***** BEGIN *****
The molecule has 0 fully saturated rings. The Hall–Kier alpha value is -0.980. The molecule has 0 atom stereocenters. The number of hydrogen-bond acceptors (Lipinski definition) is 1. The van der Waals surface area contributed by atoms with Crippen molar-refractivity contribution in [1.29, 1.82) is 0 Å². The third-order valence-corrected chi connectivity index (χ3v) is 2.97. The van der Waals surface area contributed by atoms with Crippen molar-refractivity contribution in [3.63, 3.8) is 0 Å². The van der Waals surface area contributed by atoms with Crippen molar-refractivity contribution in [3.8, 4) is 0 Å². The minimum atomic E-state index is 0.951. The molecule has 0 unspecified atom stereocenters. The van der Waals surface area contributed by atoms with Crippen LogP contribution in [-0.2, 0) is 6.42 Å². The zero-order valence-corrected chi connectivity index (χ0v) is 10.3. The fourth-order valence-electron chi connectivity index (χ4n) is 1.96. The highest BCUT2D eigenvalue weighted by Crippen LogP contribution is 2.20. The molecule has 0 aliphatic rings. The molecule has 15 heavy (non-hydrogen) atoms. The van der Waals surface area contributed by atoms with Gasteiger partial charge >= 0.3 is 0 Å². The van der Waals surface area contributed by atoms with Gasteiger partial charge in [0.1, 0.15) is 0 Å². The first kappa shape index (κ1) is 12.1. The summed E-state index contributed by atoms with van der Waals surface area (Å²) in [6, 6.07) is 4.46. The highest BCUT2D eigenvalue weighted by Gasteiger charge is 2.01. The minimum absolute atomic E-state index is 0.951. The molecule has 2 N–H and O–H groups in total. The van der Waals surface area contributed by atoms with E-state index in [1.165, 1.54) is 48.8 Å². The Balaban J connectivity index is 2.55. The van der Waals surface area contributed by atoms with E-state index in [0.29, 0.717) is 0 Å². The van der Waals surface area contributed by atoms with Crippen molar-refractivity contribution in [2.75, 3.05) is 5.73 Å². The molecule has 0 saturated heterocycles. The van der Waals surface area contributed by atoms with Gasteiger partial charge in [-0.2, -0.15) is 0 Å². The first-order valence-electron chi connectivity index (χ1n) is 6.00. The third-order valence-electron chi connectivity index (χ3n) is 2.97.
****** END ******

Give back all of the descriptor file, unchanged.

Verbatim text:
The molecule has 0 fully saturated rings. The Hall–Kier alpha value is -0.980. The molecule has 0 atom stereocenters. The number of hydrogen-bond acceptors (Lipinski definition) is 1. The van der Waals surface area contributed by atoms with Crippen molar-refractivity contribution in [1.29, 1.82) is 0 Å². The third-order valence-corrected chi connectivity index (χ3v) is 2.97. The van der Waals surface area contributed by atoms with Crippen molar-refractivity contribution in [3.63, 3.8) is 0 Å². The van der Waals surface area contributed by atoms with Crippen molar-refractivity contribution in [3.8, 4) is 0 Å². The minimum atomic E-state index is 0.951. The molecule has 0 unspecified atom stereocenters. The van der Waals surface area contributed by atoms with Crippen LogP contribution in [-0.2, 0) is 6.42 Å². The zero-order valence-corrected chi connectivity index (χ0v) is 10.3. The fourth-order valence-electron chi connectivity index (χ4n) is 1.96. The highest BCUT2D eigenvalue weighted by Crippen LogP contribution is 2.20. The molecule has 0 aliphatic rings. The molecule has 15 heavy (non-hydrogen) atoms. The van der Waals surface area contributed by atoms with Gasteiger partial charge >= 0.3 is 0 Å². The van der Waals surface area contributed by atoms with Gasteiger partial charge in [0.1, 0.15) is 0 Å². The first kappa shape index (κ1) is 12.1. The summed E-state index contributed by atoms with van der Waals surface area (Å²) in [6, 6.07) is 4.46. The highest BCUT2D eigenvalue weighted by Gasteiger charge is 2.01. The minimum absolute atomic E-state index is 0.951. The molecule has 2 N–H and O–H groups in total. The van der Waals surface area contributed by atoms with E-state index in [1.165, 1.54) is 48.8 Å². The Balaban J connectivity index is 2.55. The van der Waals surface area contributed by atoms with E-state index in [0.29, 0.717) is 0 Å². The van der Waals surface area contributed by atoms with Crippen molar-refractivity contribution in [2.75, 3.05) is 5.73 Å². The molecule has 0 saturated heterocycles. The van der Waals surface area contributed by atoms with Gasteiger partial charge in [-0.2, -0.15) is 0 Å². The first-order valence-electron chi connectivity index (χ1n) is 6.00. The third-order valence-electron chi connectivity index (χ3n) is 2.97.